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Sunday, January 16, 2011


“…and he sent them out. He told them:
“Take nothing for the journey – no staff,
no bag, no bread, no money, no extra tunic.”
Luke 9:2-3 NIV

I have always been familiar with the spiritual disciplines of prayer, Bible reading, and fasting. But I was very surprised to learn that simplicity, solitude, submission, and service were also spiritual disciplines. About six years ago God began to speak to me about the spiritual discipline of simplicity. God began to teach me that I needed to simplify my life so that I could make more personal time for him. This was a challenge!

I was working outside the home and had the responsibilities of caring for my home and family. I also led a women’s Bible study which required weekly preparation, I co-chaired the mentoring program at our local church and in addition, I personally mentored several women. I was becoming stressed out in the midst of doing good things. God seemed to be showing me that he wanted me to monitor and guard my time and my activities so that I might have more personal time for him. I realized that I was so busy doing good things that I missed out on quality time with God. My prayer life suffered because most of my prayers were on the fly! I began to look hard at what I was doing and began guarding my time and streamlining my activities.

God began to teach me to throw away, give away, and donate personal stuff! I went through my house and one by one picked up my knick knacks, and if the word “love” did not come to mind, out it went! I emptied my closest of things that had not been on my body in years! I gave away useless kitchen gadgets and appliances that I knew would never be used. The point being, my needless possessions made housecleaning more difficult and took up valuable storage space.

I then tackled the issue of my time. I had to literally set on my hands in meetings so that I would not volunteer to do something else. I had to learn to stop digging up more flower beds; I needed to cook more simply, to hang up clothes, to do less laundry, and to put things back where they belonged. I then attacked the time that I spent in the car. It was crucial that I stop my habit of constantly running here and there on a whim. I made lists and then crossed things off of the lists that were not a priority. I also adopted a new philosophy in house cleaning. I vowed to be neat first, to be clean second, and to be polished last. I spent less time on the phone and for the most part stopped watching so much TV. I did major grocery shopping once a month and only shopped for perishables in between.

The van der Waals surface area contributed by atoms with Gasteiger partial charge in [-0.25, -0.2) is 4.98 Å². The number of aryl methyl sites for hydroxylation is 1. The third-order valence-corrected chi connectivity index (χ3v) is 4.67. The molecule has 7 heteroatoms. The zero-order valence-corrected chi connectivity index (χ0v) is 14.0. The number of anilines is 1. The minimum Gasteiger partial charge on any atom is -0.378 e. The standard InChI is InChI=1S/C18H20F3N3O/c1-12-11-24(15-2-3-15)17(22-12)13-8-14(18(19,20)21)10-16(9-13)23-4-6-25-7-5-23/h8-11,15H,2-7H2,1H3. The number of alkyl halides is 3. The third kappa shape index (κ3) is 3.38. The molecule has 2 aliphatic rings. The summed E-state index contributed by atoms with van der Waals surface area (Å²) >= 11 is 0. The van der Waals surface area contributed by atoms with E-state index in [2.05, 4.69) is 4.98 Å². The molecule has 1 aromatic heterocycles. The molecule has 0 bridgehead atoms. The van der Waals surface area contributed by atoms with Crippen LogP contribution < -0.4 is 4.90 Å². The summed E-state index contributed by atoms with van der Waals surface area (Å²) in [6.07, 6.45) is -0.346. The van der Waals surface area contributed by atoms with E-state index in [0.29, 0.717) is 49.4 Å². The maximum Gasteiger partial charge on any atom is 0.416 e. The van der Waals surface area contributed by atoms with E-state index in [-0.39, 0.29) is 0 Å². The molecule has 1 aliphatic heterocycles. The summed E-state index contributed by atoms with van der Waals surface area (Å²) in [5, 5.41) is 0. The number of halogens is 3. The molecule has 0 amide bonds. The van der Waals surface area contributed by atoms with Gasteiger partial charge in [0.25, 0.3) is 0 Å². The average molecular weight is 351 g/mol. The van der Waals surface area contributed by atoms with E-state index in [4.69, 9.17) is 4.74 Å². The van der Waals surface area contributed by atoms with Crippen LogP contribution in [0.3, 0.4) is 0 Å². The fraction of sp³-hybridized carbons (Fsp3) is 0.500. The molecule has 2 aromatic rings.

Simplicity is not something that you learn but rather a lifestyle that you practice. I had to give myself permission to say no to good opportunities and needs that came my way. I continued to do what was already on my plate, but I now approached my responsibilities with less stress because I didn’t continue to add more to my plate. My goal was to become more organized so that I could free up some additional intimate time for God. I also wanted to take time to enjoy life and smell the roses.

I also tried to learn how to lace my work with my passions. I love music so I played music while I worked and when I was in the car driving. I love to write, so I kept a notebook near by so I could jot down my thoughts in between chores. I love to garden, so I prayed as I worked in my garden. I love to scrapbook family photos and it became my habit to pray for those whose pictures I was placing in my albums. When I started practicing these simple things I began pursuing God as I worked and as I played.

Jesus was busy, yet he lived a simple life and when he sent the disciples out to work, he encouraged them to do the same. His message was “keep it simple.” I do not believe that Jesus was teaching the disciples that it was wrong to have possessions, but I do think his message was simplicity. Things and unnecessary activity bog us down. Jesus was busy, yet he found time to relax with his friends, and time to separate himself from his responsibilities and go away from the crowd and pray.

The discipline of simplicity does not come without effort. It is an ongoing struggle to practice simplicity in my life. But when I do, it most certainly frees me up for what is really important in life. Work with no play is dull, dreary, and depressing. Too much work and play for me is disastrous! I have found that it is an absolute necessity for me to spend consistent time with God. He is the one who is able to help bring balance into my life and to help me keep that balance from gradually slipping away. Sometimes even good things have to go!


Have you ever thought of simplicity as being a spiritual discipline?

Do you see value in simplicity?

What are some of the things that you could do to simplify your life?

Do you think that simplicity would eliminate some of the stress in your life?

Do you think that learning to live more simply would provide opportunity for spiritual growth in your life?


Dear God,

Thank you for your message regarding the discipline of simplicity. Oh God, you know that in my own strength I am hopelessly undisciplined. Show me this week one thing that you would like me to change in order to simplify my life. Help me to depend on you. Teach me to simplify my life by eliminating unnecessary tasks and activities. Guard my time and my activities so that I will be free to enjoy you and the passions and blessings that you have given me. Give me your help and patience as I endeavor to simplify my life one day at a time.

In Your Son’s Name I pray. Amen.